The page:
Finding Spice in France


French food is delectable: rich flavors garnered only from hours of slow roasting or braising, pastries delicately ensconced in butter. There’s the simple alchemy of meat and salt producing paté and sausage and rillettes. And then the decadent milk charcuterie: cheese. However, weeks and weeks of the food had us aching for the fiery and the spicy. For all the beauty of French food, it is undeniably brown in its balance. I craved dramatic highs and lows, punches of red and green. My fellow American students yearned for the same. 

From that desire came forth two dinners cooked in the house we shared: matar paneer and jambalaya. Yes, in the Gascon heartland, we managed to coax fire into our meals. Not without some guilt, I wolfed down bowls and bowls. But French cooking was not wholly left out in the cold- if it were not for the creamy raw milk straight from the farm, I am convinced our paneer would not have been so toothsome. If not for the fresh chickens obtained at Toulouse’s famed market, the jamabalya would not have been so succulent. So, France did have a role to play in our decidedly non-French cooking. 

Jon’s Matar (and Diana’s) Paneer

For the paneer:


  • 1/2 gallon of the highest quality whole milk you can find
  • 1/4c lemon juice
  • 1/2t salt


  1. Set milk over medium heat in saucepan and bring to a low simmer. Stir milk occasionally, scraping the bottom of the pan so that it does not scald. It’s ready when it looks steamy and foamy
  2. Remove milk from the heat and add lemon juice. It should curdle
  3. Cover saucepan and let stand for 10 minutes, allowing the curds to separate from the whey. If separation has not occurred after 10 minutes, add another tablespoon of lemon juice
  4. Strain curds by placing cheesecloth or muslin over a colander and pour in curd; whey can be reserved or discarded 
  5. Squeeze curds to expel remaining whey
  6. Salt curds; taste and add more as necessary
  7. Press curds: still in cheesecloth, place whey on dinner plate. Wrap cheesecloth around curds, forming into rectangular shape. Place another plate on top of curds and weigh down. Press for at least 15 minutes and up to 1 hour 
  8. Use paneer or refrigerate up to two days. Paneer will firm up and be less crumbly if left in the fridge longer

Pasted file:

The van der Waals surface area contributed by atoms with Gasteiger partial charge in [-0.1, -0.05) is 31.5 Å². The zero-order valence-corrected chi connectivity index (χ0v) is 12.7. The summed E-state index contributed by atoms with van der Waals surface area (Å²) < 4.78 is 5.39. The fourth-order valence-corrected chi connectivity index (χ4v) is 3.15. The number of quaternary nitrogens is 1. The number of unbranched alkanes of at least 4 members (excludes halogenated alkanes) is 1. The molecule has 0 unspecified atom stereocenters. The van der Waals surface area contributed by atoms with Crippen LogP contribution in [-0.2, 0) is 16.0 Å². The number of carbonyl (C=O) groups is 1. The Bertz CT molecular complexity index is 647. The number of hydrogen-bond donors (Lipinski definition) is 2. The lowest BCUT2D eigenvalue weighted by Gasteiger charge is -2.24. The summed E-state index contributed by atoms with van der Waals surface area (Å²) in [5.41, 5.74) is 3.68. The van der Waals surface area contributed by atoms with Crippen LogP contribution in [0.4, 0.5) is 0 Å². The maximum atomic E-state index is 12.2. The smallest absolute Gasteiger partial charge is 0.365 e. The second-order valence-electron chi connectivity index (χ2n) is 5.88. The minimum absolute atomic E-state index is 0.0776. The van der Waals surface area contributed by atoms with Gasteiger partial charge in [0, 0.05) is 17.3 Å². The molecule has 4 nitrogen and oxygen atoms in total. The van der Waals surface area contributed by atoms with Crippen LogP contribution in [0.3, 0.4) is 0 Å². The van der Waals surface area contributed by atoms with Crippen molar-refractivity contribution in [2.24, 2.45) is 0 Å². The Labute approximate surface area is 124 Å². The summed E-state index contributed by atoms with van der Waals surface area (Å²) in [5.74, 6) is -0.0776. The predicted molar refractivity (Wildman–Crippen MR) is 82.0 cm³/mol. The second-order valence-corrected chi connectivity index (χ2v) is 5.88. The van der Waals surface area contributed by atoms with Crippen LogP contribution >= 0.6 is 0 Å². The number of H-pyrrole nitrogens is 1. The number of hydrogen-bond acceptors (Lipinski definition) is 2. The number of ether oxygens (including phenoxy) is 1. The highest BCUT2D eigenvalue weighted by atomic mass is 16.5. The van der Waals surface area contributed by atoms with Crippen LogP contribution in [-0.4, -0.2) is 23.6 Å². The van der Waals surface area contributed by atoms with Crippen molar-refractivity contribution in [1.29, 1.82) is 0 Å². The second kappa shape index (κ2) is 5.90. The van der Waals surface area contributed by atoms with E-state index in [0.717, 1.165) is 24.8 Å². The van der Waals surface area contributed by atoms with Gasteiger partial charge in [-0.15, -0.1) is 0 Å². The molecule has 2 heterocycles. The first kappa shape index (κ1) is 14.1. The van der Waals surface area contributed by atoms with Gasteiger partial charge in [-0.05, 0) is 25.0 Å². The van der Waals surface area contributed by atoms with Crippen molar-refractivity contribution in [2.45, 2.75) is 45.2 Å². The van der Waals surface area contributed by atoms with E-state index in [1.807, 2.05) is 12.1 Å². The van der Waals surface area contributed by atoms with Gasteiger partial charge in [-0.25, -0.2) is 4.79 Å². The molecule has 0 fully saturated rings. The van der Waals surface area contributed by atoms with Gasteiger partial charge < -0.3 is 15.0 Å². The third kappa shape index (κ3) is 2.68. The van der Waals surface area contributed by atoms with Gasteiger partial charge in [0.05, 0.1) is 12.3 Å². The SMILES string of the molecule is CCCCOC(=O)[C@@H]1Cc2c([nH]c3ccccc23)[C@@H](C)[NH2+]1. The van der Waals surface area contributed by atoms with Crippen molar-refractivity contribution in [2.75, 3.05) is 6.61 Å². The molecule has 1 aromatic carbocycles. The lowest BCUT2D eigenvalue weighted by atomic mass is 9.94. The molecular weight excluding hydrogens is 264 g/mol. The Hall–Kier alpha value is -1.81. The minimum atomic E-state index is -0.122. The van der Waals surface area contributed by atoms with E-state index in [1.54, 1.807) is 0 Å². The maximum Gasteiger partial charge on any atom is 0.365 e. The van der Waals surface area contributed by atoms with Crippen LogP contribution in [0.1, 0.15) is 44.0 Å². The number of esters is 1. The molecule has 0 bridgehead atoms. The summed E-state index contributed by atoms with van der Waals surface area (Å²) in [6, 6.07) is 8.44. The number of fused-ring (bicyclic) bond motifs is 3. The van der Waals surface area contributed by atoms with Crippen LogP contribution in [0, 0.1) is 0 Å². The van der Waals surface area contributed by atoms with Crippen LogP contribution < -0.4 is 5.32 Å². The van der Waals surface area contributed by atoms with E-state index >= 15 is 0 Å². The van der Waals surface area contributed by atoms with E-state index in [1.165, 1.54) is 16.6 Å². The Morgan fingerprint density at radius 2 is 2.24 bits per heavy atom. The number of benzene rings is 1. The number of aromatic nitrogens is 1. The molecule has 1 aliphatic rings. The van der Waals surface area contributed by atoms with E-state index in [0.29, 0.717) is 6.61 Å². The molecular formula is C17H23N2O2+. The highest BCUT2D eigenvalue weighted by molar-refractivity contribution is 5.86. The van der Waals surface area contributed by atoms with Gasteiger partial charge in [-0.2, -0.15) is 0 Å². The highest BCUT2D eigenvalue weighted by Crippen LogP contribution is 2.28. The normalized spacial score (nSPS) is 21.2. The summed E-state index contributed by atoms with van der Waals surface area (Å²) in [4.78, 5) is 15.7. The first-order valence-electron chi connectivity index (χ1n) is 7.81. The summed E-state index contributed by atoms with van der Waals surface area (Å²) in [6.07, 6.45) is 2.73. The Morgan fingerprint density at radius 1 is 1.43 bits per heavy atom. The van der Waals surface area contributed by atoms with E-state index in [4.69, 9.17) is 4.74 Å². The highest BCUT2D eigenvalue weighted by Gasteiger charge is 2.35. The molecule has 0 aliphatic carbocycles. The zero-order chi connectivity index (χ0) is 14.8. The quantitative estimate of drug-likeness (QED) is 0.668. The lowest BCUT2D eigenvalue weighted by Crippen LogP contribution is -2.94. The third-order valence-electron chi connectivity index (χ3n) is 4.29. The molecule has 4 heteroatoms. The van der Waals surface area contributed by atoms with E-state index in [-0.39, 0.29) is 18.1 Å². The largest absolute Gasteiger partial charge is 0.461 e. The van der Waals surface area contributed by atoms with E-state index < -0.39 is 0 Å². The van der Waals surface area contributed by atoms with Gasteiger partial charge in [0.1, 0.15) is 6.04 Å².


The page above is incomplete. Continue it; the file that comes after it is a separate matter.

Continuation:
For the curry:

I sadly did not take notes as Jon was making the curry. I’m trying to wrest the steps from him, but my efforts have proven fruitless thus far. Maybe one day I will be able to put a recipe here. 

Ali’s Jambalaya


  • 1 stick of butter
  • Dry cajun seasoning (Ali recommends Slap Ya Mamma)
  • Bell pepper
  • Onions
  • Okra
  • Parsley 
  • Garlic
  • 2lb chunked chicken ( Ali’s notes: I like to break down a chicken myself and get a mix of white and dark)
  • 2lb smoked sausage (Ali’s notes: Andouille is traditional but any form of REAL SMOKED sausage will do)
  • White Rice
  • Bouquet garnis (bay leaf, thyme, peppercorns)
  • Worcestershire sauce
  • Hot sauce


In Ali’s words:

  1. Melt half stick of butter in a skillet and saute peppers, onion, garlic, parsley, and a sprinkle of seasoning until mostly cooked. Remove from skillet
  2. Put the rest of your butter in the skillet and add chicken along with a healthy amount of cajun seasoning (at least enough to get a good cover on your chicken,…if you’re trying to have a mild jambalaya this is where you need to take note of seasoning usage)
  3. Cook your chicken over medium heat. It’s important to cook the chicken into the butter it’s a process of making a type of flavored sauce that is going to flavor your rice, and that is a pivotal point in jambalaya. (you want good sized chunks of chicken so they don’t disintegrate while slow cooking)
  4. Add your sausage when the chicken is about halfway done. Low and slow and delicious. Let the juices from the chicken and sausage combine with that butter to make a super tasty juice.